German and Chilean universities and research institutes cooperate directly and successfully. There is a close-knit network of contacts and institutional arrangements between them, with the result that the number of cooperation projects has since risen to over 260. In 2017, there were almost 1.000 Chilean students studying at German universities. This means that, in relation to the size of its population, no other country in Latin America sends as many students to Germany as Chile.
The Heidelberg Centre for Latin America (HCLA), which was set up in Chile in 2001, was officially opened in Santiago de Chile on 9 April 2002 as a University of Heidelberg postgraduate and continuing education centre. The HCLA receives financial support from the federal state of Baden-Württemberg’s Ministry of Science, Research and the Arts, the University of Heidelberg and the DAAD. Since 2010, it has also received, via the DAAD, funding from the Federal Foreign Office’s Research and Academic Relations Initiative. In cooperation with the Universidad de Chile and the Pontificia Universidad Católica, the Heidelberg Centre has, since 2010, offered postgraduate studies in Medical Physics, Medical Computer Science, Geosciences and Astronomy.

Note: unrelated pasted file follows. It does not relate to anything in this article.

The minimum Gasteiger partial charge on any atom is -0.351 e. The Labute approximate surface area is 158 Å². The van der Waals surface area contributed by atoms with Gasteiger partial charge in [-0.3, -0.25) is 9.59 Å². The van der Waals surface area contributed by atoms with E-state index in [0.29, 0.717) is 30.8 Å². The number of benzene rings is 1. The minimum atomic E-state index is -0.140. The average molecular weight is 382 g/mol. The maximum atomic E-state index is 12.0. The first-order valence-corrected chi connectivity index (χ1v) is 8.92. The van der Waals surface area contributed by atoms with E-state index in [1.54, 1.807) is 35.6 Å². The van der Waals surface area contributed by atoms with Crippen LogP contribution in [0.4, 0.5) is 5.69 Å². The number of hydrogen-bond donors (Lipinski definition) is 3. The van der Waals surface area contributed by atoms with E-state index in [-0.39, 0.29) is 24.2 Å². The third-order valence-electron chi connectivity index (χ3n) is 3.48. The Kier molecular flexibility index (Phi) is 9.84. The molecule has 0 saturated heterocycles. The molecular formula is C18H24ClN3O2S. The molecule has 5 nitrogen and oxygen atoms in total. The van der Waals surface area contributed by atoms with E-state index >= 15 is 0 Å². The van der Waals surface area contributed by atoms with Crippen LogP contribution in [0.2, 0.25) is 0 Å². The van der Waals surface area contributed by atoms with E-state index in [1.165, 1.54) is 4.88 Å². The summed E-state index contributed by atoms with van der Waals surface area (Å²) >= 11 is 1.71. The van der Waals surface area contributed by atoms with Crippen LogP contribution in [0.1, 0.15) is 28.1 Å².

The Goethe-Institut in Santiago, whose successful work in Chile stretches back almost 70 years, is one of the most prominent cultural centres in Chile’s capital and is engaged in successful cooperation with other European cultural institutions.
This text is intended as a source of basic information. It is regularly updated. No liability can be accepted for the accuracy or completeness of its contents.